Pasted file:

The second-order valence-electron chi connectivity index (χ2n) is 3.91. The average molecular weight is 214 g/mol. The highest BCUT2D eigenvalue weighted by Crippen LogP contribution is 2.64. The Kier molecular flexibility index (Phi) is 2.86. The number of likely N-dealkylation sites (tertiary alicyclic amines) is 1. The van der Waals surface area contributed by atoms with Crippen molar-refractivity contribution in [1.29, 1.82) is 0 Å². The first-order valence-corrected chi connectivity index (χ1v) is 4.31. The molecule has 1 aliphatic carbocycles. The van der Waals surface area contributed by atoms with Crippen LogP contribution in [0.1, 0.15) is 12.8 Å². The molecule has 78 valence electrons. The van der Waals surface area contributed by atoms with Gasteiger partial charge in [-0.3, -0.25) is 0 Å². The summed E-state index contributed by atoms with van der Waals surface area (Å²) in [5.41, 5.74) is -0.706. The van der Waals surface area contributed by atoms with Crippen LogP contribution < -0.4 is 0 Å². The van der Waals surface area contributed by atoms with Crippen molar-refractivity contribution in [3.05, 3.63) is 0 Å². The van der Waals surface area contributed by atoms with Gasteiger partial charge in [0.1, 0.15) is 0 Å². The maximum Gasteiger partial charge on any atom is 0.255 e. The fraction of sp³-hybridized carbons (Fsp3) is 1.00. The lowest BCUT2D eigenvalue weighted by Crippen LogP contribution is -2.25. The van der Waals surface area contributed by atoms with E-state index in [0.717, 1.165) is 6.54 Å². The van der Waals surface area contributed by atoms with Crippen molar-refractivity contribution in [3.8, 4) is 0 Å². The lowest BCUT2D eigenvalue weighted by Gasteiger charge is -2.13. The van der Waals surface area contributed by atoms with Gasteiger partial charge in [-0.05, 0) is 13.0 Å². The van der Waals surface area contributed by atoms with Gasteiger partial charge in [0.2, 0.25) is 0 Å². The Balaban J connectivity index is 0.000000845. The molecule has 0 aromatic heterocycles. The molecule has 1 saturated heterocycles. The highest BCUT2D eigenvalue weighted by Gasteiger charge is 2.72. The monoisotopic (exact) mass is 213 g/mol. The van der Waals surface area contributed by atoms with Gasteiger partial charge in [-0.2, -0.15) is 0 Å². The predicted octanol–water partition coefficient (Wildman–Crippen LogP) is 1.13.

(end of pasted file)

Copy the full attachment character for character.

The second-order valence-electron chi connectivity index (χ2n) is 3.91. The average molecular weight is 214 g/mol. The highest BCUT2D eigenvalue weighted by Crippen LogP contribution is 2.64. The Kier molecular flexibility index (Phi) is 2.86. The number of likely N-dealkylation sites (tertiary alicyclic amines) is 1. The van der Waals surface area contributed by atoms with Crippen molar-refractivity contribution in [1.29, 1.82) is 0 Å². The first-order valence-corrected chi connectivity index (χ1v) is 4.31. The molecule has 1 aliphatic carbocycles. The van der Waals surface area contributed by atoms with Crippen LogP contribution in [0.1, 0.15) is 12.8 Å². The molecule has 78 valence electrons. The van der Waals surface area contributed by atoms with Gasteiger partial charge in [-0.3, -0.25) is 0 Å². The summed E-state index contributed by atoms with van der Waals surface area (Å²) in [5.41, 5.74) is -0.706. The van der Waals surface area contributed by atoms with Crippen LogP contribution < -0.4 is 0 Å². The van der Waals surface area contributed by atoms with Crippen molar-refractivity contribution in [3.05, 3.63) is 0 Å². The van der Waals surface area contributed by atoms with Gasteiger partial charge in [0.1, 0.15) is 0 Å². The maximum Gasteiger partial charge on any atom is 0.255 e. The fraction of sp³-hybridized carbons (Fsp3) is 1.00. The lowest BCUT2D eigenvalue weighted by Crippen LogP contribution is -2.25. The van der Waals surface area contributed by atoms with E-state index in [0.717, 1.165) is 6.54 Å². The van der Waals surface area contributed by atoms with Crippen molar-refractivity contribution in [3.8, 4) is 0 Å². The lowest BCUT2D eigenvalue weighted by Gasteiger charge is -2.13. The van der Waals surface area contributed by atoms with Gasteiger partial charge in [-0.05, 0) is 13.0 Å². The van der Waals surface area contributed by atoms with Gasteiger partial charge in [0.2, 0.25) is 0 Å². The Balaban J connectivity index is 0.000000845. The molecule has 0 aromatic heterocycles. The molecule has 1 saturated heterocycles. The highest BCUT2D eigenvalue weighted by Gasteiger charge is 2.72. The monoisotopic (exact) mass is 213 g/mol. The van der Waals surface area contributed by atoms with Gasteiger partial charge in [-0.2, -0.15) is 0 Å². The predicted octanol–water partition coefficient (Wildman–Crippen LogP) is 1.13.